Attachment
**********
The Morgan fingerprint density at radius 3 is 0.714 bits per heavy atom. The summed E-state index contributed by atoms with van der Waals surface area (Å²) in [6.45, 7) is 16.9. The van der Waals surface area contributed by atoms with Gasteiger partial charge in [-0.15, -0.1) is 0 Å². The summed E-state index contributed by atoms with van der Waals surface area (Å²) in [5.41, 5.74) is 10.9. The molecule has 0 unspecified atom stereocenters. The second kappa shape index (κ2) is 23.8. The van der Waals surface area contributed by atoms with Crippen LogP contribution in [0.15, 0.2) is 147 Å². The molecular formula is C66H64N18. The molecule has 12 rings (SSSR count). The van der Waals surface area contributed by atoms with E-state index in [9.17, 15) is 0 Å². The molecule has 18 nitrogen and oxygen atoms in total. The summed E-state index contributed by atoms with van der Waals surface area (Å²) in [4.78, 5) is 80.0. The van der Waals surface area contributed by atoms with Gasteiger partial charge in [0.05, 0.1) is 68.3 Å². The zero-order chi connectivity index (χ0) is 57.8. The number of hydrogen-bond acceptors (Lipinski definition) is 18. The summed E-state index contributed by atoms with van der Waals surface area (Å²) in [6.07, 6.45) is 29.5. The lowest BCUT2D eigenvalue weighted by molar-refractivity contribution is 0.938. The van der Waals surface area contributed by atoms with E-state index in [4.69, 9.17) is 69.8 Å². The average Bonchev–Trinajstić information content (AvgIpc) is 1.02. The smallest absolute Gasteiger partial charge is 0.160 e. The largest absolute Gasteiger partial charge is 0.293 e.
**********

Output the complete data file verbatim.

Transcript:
The Morgan fingerprint density at radius 3 is 0.714 bits per heavy atom. The summed E-state index contributed by atoms with van der Waals surface area (Å²) in [6.45, 7) is 16.9. The van der Waals surface area contributed by atoms with Gasteiger partial charge in [-0.15, -0.1) is 0 Å². The summed E-state index contributed by atoms with van der Waals surface area (Å²) in [5.41, 5.74) is 10.9. The molecule has 0 unspecified atom stereocenters. The second kappa shape index (κ2) is 23.8. The van der Waals surface area contributed by atoms with Crippen LogP contribution in [0.15, 0.2) is 147 Å². The molecular formula is C66H64N18. The molecule has 12 rings (SSSR count). The van der Waals surface area contributed by atoms with E-state index in [9.17, 15) is 0 Å². The molecule has 18 nitrogen and oxygen atoms in total. The summed E-state index contributed by atoms with van der Waals surface area (Å²) in [4.78, 5) is 80.0. The van der Waals surface area contributed by atoms with Gasteiger partial charge in [0.05, 0.1) is 68.3 Å². The zero-order chi connectivity index (χ0) is 57.8. The number of hydrogen-bond acceptors (Lipinski definition) is 18. The summed E-state index contributed by atoms with van der Waals surface area (Å²) in [6.07, 6.45) is 29.5. The lowest BCUT2D eigenvalue weighted by molar-refractivity contribution is 0.938. The van der Waals surface area contributed by atoms with E-state index in [4.69, 9.17) is 69.8 Å². The average Bonchev–Trinajstić information content (AvgIpc) is 1.02. The smallest absolute Gasteiger partial charge is 0.160 e. The largest absolute Gasteiger partial charge is 0.293 e.